IU in the News

A daily digest of media coverage about Indiana University

December 14, 2020
IU in the News is a daily review of the important news stories relating to Indiana University. It is not intended to be an all-inclusive gathering of news, and no editorial revisions are made to the content, which is presented as it was initially published or broadcast.

IU Making Headlines

Inside Indiana Business

IUPUI researcher awarded $500K USDA grant

An IUPUI faculty member has been awarded a half-million-dollar grant from the U.S. Department of Agriculture to study how farming practices can increase crop resilience to climate change. ... Researcher Lixin Wang, an associate professor of earth science at the School of Science at IUPUI, says his study will include field research on Indiana farms starting next summer. "This research aims to understand whether conservation practices of cover cropping and no-till can jointly increase agricultural resilience to climate variability and reduce agricultural environmental impacts," said Lixin Wang.

IU Voices in the News


The pandemic hasn't stopped this school district from suing parents over unpaid textbook fees

Pamela Foohey, a law professor at Indiana University Bloomington who specializes in consumer, bankruptcy and commercial law, said filing small claims suits against parents is likely a useful way to collect unpaid fees for school districts. The filing fees are low, the courts rule in plaintiffs' favor when defendants don't show up and once a district has a judgment, it can return to court to seek a garnishment of a parent's wages or, in some cases, their assets. Unpaid debts can also be reported to credit bureaus, leading to additional consequences. "While a judgment on the default does not affect a consumer's credit score, the default on the debt will appear on a consumer's credit report and will negatively affect the credit score," Foohey said. "Both the default and the default judgment could be viewed negatively by a prospective landlord or employer."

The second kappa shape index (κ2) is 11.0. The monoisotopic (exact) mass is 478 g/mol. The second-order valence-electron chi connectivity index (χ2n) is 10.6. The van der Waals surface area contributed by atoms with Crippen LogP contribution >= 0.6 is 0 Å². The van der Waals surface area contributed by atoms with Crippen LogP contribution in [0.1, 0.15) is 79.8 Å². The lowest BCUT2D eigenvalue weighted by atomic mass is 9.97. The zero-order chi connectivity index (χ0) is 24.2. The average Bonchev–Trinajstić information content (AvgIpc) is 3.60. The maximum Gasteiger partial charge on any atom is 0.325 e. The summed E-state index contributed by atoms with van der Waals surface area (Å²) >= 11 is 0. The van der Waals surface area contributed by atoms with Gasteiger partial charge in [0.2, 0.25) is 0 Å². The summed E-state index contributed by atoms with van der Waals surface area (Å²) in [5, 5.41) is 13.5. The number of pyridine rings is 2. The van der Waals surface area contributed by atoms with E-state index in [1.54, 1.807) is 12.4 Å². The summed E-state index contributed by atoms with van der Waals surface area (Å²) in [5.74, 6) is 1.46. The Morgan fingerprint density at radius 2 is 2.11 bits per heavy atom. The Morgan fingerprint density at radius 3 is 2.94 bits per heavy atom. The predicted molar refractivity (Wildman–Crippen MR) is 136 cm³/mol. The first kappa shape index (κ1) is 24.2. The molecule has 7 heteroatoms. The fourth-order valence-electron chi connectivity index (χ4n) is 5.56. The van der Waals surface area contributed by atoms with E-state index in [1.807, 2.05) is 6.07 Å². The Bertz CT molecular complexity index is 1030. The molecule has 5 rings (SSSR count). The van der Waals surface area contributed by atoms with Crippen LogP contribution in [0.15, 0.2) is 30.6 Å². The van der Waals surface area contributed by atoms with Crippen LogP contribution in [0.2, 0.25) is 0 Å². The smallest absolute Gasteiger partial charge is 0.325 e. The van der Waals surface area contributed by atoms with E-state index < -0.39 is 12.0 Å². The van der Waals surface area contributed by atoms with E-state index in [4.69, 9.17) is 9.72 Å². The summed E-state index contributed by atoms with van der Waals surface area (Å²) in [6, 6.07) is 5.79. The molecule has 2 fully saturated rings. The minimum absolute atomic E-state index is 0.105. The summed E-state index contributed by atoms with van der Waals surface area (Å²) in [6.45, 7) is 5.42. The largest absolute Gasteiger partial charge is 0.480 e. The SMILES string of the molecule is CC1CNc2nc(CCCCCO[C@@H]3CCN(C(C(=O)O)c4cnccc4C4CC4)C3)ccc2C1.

CBS Chicago

As vaccine shipments roll out, Chicago area medical professionals are grateful and relieved

"I'm getting the vaccine on Wednesday at 5:30, and I'm super-stoked," said Dr. Gabriel Bosslet, associate professor of clinical medicine at the Indiana University School of Medicine. Just 11 days ago, CBS 2's Chris Tye spoke with Dr. Bosslet about the exhaustion for health care staffers putting in well over 14-hour workdays for months. The pandemic has been painful, mentally and physically, for everyone. ... "Seeing these patients and their struggle and caring for them is really difficult. The hospitalizations are long and they don't always end up where we want them to," Bosslet said. "When you lose a patient with COVID, it takes a definite toll." Thus, watching trucks loaded with vaccines rolling out Sunday morning was like seeing a light at the end of the tunnel. ... "It's our moonshot," Bosslet said. "I mean, it's our generation's man on the moon, and I think to think of it any other way is to do it a disservice."

The Bloomington Herald-Times

IU experts answer COVID-19 vaccine questions